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How Do We Judge Whether Lesson Study is Working

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How Do We Judge Whether Lesson Study is Working? How Do We Prove It To Others? ... Advance our understanding of lesson study and its evaluation ... – PowerPoint PPT presentation

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Title: How Do We Judge Whether Lesson Study is Working


1
How Do We Judge Whether Lesson Study is Working?
  • How Do We Prove It To Others?

2
  • This material is based upon work supported by the
    National Science Foundation under Grant No.
    0207259. Any opinions, findings, and conclusions
    or recommendations expressed in this material are
    those of the author(s) and do not necessarily
    reflect the views of the National Science
    Foundation.

3
  • Traveler, there is no road. The road is created
    as we walk it together.
  • Antonio Machado

4
Goals
  • Advance our understanding of lesson study and its
    evaluation
  • Examine potential measures of lesson study
    progress
  • Identify measures for our own work
  • Formulate a networking plan (if desired)

5
sources
6
Lesson Study
Planning Phase
Collaborative planning Discuss goals for st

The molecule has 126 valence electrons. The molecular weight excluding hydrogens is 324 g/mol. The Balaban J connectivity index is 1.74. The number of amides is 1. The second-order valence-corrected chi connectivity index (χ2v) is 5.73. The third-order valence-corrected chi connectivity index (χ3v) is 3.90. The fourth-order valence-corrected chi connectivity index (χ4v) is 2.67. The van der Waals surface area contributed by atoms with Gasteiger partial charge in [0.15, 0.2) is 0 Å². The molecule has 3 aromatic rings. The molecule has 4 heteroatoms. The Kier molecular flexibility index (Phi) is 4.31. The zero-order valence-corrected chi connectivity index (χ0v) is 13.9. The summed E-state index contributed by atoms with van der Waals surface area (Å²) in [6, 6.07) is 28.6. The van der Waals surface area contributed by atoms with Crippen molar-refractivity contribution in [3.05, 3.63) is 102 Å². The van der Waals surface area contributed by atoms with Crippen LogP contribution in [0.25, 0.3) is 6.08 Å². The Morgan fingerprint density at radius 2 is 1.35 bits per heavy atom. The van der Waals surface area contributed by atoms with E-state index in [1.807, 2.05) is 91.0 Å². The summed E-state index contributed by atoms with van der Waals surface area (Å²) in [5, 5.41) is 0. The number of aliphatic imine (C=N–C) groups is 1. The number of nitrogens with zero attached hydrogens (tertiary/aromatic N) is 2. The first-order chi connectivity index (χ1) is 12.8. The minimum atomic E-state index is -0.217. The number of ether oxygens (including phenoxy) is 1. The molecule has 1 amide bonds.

udents content Study available units lesson
s
Build from an existing lesson
7
Lesson Study
Research Lesson
Planning Phase
1 teacher teaches others observe/ collect
data Designed to bring to life a particular
goal/ vision of education Record lesson - video
, audio, student work, observation notes
8
Lesson Study
Post-Lesson Activities
Research Lesson
Planning Phase
Formally debrief lesson Share data Draw im
plications for lesson and teaching-learning more
broadly
Revise and re-teach if desired
9
Lesson Study
1. STUDY Consider long term goals for student lea
rning and development Study curriculum and standa
rds
2. PLAN Select or revise research lesson Do task
Anticipate student responses Plan data collecti
on and lesson

4. REFLECT Share data What was learned about stu
dents learning, lesson design, this content?
What are implications for this lesson and
instruction more broadly?
3. DO RESEARCH LESSON Conduct research lesson Co
llect data

10
How does lesson study improve instruction?
Visible Features of Lesson Study Consider Goals
Study Curriculum and Standards Plan and
Conduct Research Lesson Collect Data Debrief
Lesson Use Debrief to Inform Instruction
?
Instructional Improvement
11
A Common Early Conception of Lesson Study
Visible Features of Lesson Study Plan Teac
h
Observe Discuss Etc.
Key Pathway Lesson Plans Improve
Instructional Improvement
12
How Does Lesson Study Improve Instruction?
Cause Changes In Teachers Knowledge of subject
matter and its teaching -General knowledge of i
nstruction -Ability to observe students -Con
nection of daily instruction to long-term goals
-Motivation/willingness to improve -Capacity
to learn together, collegial networks
Curriculum -Better lessons -Choice of better c
urricula System -Changes in policy -Changes in